Why I threw out my electric toothbrush
I looked at the black mouldy bottom of the electric toothbrush and decided it was time to chuck that thing in the trash. After having it for 4 years, it was time to let it go. It made a satisfying thunk as it hit the bottom of the trashcan.
I first started using an electric toothbrush in 2008. It was a free one from Oral-B, the best one they produced at the time. I got it for free because Oral-B want all dentists to use their products which is a great selling point for them! The perks of being a health professional! I would have never bought one, when it costs $150 and the brushes cost nearly $10.
I brush well with a manual toothbrush. According to research, an electric toothbrush cleans better. I thought there's no harm in trying it out. It came with the "Floss-action" brush, which they say it doesn't replace flossing. But obviously, it is marketed to people who don't floss but know they should.
The novelty factor is definitely something that makes people brush better. It's a new toy! But as with most toys, you get accustomed to it and go back to the same brushing habits. The new brushes come with a timer for 2 minutes, which is the recommended time to brush your teeth. In reality, I don't think many people brush for 2 minutes, myself included.
How is time a measure of cleanliness?! I can clean my bathroom for 2 hours but the rest of the house will still be dirty. Most people just brush the same places over and over again so brushing longer won't make it cleaner.
After a couple of months, I did get bored of it and went back to using a manual brush sometimes. The toothbrush was crying in silence from the lack of use, getting dusty and mouldy.
There were a couple of reasons why I stopped.
1. It cost more than a manual brush
2. The charging unit and brush would get mouldy from the constant moisture
3. I would get bleeding when I used the manual brush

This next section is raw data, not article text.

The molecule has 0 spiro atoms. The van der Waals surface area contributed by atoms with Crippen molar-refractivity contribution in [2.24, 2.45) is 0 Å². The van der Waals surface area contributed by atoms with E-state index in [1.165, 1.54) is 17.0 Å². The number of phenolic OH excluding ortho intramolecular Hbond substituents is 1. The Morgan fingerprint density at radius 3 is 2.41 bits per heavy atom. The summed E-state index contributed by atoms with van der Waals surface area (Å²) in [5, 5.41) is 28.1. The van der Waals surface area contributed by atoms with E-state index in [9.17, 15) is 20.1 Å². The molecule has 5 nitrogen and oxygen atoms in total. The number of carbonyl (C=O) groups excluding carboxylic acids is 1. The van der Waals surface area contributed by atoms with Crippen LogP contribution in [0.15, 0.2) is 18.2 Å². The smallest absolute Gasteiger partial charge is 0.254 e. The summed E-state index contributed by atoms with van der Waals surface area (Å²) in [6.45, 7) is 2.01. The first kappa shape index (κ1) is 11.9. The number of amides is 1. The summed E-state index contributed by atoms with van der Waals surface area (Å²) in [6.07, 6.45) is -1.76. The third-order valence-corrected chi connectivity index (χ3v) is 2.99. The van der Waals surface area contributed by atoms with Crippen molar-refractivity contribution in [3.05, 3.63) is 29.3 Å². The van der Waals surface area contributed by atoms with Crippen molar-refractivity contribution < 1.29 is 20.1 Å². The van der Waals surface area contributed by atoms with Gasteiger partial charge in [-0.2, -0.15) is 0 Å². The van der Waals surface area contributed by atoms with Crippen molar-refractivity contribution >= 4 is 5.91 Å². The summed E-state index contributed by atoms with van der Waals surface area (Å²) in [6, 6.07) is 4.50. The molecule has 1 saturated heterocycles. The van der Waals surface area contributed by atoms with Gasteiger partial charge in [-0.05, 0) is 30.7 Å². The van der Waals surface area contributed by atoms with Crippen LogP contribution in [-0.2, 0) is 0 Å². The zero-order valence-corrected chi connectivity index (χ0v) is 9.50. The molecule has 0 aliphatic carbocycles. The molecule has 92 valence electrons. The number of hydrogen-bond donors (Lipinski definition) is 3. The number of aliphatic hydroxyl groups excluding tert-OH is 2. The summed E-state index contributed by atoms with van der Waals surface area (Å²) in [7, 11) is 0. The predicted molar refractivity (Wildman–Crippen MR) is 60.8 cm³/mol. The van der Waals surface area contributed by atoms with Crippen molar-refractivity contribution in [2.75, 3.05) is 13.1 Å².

4. It is actually more effort to use than a manual brush
The most expensive manual brush costs around $8, and if you get it on special, $5. By the way, expensive manual brushes definitely clean better than el-cheapo ones. The floss-action brush costs $8.50 each and doesn't last as long. It also consumes electricity, probably burning a $2 hole in my wallet each year.
After I brush my teeth, I rinse the brush of course. The water will then run down the brush and end up keeping the bottom of the brush and charging uni wet. The ended up getting mouldy and disgusting. There is also a small window in the brush itself which looked pretty dirty after a while.
Yes, I could wipe it dry but that is extra work that I don't need to do with the manual toothbrush!
I very rarely get any bleeding when I brush my teeth. Bleeding is a sign of gingivitis (inflamed gums), which is a result of not cleaning the teeth near the gums well. The bleeding when I went back to a manual brush means that the electric brush missed places that the manual brush didn't miss. This was the biggest reason why I went back to a manual toothbrush. The electric toothbrush was obviously not cleaning as well as my manual brush!
The electric brush head is significantly smaller than a manual brush. That means I must pay more attention to ensure the entire surface is cleaned and that the angle of the brush is correct to adapt to the shape of the teeth. I don't need to think so much with a manual brush!
Oral-B gave me another electric toothbrush after a couple of years. I made good use of it by selling it on eBay!
So I didn't touch the electric brush for a couple of years. Until I wanted to see if it could clean the grout in between my bathroom tiles! It didn't work well and funnily enough, a manual toothbrush actually did a better job of it.
Now if it is useless to clean the bathroom, there is no use for it at all. In the bin it went and I have continue to enjoy the cleanliness I get from my manual toothbrush. I don't hate Oral-B by the way, I love their manual toothbrushes and the grainy toothpaste that they have.
Many patients do come in seeing me with clean mouths and use electric toothbrushes. I don't think it is a bad product, but it just didn't solve any 'pains' I have with brushing with a manual brush. With a manual brush, I clean better, it's cheaper, takes up less physical space, and easier to use.
There are definitely situations I would highly recommend using an electric toothbrush. I will eventually get back to using an electric toothbrush, when I can no longer practice as a dentist from my poor hand dexterity.